Production values are not bad but could use some tightening up.  While Eden’s Way has captured a near perfect rhythm guitar sound, the albums low end could have received the cleaner mix.  To understand my point, compare the fidelity here to that on other independent offerings from Judah First (Devil’s Dice), TriPart (Beneath The Surface) and Letter 7 (Salt Of The Earth).

Introductory track “Ask Yourself” is driven its distance by narration joined with swirling keyboards and pounding drums.

“I’m On The Rock” kicks in at once to a driving guitar riff, the upbeat momentum maintained during its first verse and instrumental section upheld by a stretch of adeptly played lead guitar.  The song repeats its second and final verse in the same vibrant manner.  “I’m On The Rock” is aptly named:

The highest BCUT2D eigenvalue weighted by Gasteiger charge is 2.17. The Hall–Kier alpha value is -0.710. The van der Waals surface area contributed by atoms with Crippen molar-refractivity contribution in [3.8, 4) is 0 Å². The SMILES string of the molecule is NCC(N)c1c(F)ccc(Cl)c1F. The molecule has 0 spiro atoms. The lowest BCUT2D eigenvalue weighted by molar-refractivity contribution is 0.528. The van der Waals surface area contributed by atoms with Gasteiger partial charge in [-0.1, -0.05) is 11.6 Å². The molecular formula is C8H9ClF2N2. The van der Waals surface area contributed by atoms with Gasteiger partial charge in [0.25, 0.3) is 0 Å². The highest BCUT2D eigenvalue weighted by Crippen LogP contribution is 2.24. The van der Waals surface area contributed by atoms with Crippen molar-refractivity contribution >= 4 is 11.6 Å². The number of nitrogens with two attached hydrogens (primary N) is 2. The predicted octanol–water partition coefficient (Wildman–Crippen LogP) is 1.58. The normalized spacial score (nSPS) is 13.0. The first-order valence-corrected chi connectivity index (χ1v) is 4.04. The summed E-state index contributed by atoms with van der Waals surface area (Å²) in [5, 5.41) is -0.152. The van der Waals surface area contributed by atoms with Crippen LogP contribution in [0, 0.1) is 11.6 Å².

I’m on the Rock
King of Kings, Lord of all the Lords
Why should we ask for more
Stand up and give Him praise (I’m on the Rock)

A more mid-tempo direction is taken on “How Much Love”.  Showcasing a weighty rhythm guitar sound and chorus of the hook driven variety, this one is guaranteed to have you singing along in no time.  More melodic based lead work helps put things over the top.

Up-tempo anthem “Rock Solid” brings all the qualities that make eighties metal so special: huge chorus hook, soaring lead vocals and a pull-out-all-the-stops guitar solo that would turn the head of Rex Carroll (Whitecross).  Put this one on To Hell With The Devil and it would sound right at home.  Ultimately, “Rock Solid” draws its lyrics from Matthew 7:24-27: